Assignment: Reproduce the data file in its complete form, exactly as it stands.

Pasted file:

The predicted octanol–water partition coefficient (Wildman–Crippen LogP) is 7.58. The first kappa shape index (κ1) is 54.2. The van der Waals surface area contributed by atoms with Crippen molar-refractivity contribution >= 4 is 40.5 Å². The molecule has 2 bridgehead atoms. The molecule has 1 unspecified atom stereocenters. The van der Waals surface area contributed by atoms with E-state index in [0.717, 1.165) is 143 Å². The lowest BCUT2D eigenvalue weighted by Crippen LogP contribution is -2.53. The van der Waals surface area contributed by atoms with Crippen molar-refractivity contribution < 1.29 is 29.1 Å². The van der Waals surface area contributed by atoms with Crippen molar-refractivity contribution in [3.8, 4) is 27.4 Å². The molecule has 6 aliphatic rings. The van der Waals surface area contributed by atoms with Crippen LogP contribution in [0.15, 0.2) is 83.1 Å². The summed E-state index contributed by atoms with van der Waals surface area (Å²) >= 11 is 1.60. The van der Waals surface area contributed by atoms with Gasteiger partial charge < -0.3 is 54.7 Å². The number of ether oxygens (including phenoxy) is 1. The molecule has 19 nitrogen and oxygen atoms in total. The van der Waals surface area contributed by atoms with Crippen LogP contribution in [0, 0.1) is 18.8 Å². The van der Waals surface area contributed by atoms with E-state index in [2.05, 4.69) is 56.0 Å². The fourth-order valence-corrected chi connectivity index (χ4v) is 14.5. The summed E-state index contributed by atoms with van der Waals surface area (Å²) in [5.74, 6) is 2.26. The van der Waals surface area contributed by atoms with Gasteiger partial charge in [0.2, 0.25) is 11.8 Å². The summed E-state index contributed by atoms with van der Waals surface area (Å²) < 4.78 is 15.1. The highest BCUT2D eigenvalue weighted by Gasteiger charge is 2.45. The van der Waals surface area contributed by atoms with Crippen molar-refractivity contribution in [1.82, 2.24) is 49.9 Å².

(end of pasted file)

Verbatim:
The predicted octanol–water partition coefficient (Wildman–Crippen LogP) is 7.58. The first kappa shape index (κ1) is 54.2. The van der Waals surface area contributed by atoms with Crippen molar-refractivity contribution >= 4 is 40.5 Å². The molecule has 2 bridgehead atoms. The molecule has 1 unspecified atom stereocenters. The van der Waals surface area contributed by atoms with E-state index in [0.717, 1.165) is 143 Å². The lowest BCUT2D eigenvalue weighted by Crippen LogP contribution is -2.53. The van der Waals surface area contributed by atoms with Crippen molar-refractivity contribution < 1.29 is 29.1 Å². The van der Waals surface area contributed by atoms with Crippen molar-refractivity contribution in [3.8, 4) is 27.4 Å². The molecule has 6 aliphatic rings. The van der Waals surface area contributed by atoms with Crippen LogP contribution in [0.15, 0.2) is 83.1 Å². The summed E-state index contributed by atoms with van der Waals surface area (Å²) >= 11 is 1.60. The van der Waals surface area contributed by atoms with Gasteiger partial charge < -0.3 is 54.7 Å². The number of ether oxygens (including phenoxy) is 1. The molecule has 19 nitrogen and oxygen atoms in total. The van der Waals surface area contributed by atoms with Crippen LogP contribution in [0, 0.1) is 18.8 Å². The van der Waals surface area contributed by atoms with E-state index in [2.05, 4.69) is 56.0 Å². The fourth-order valence-corrected chi connectivity index (χ4v) is 14.5. The summed E-state index contributed by atoms with van der Waals surface area (Å²) in [5.74, 6) is 2.26. The van der Waals surface area contributed by atoms with Gasteiger partial charge in [0.2, 0.25) is 11.8 Å². The summed E-state index contributed by atoms with van der Waals surface area (Å²) < 4.78 is 15.1. The highest BCUT2D eigenvalue weighted by Gasteiger charge is 2.45. The van der Waals surface area contributed by atoms with Crippen molar-refractivity contribution in [1.82, 2.24) is 49.9 Å².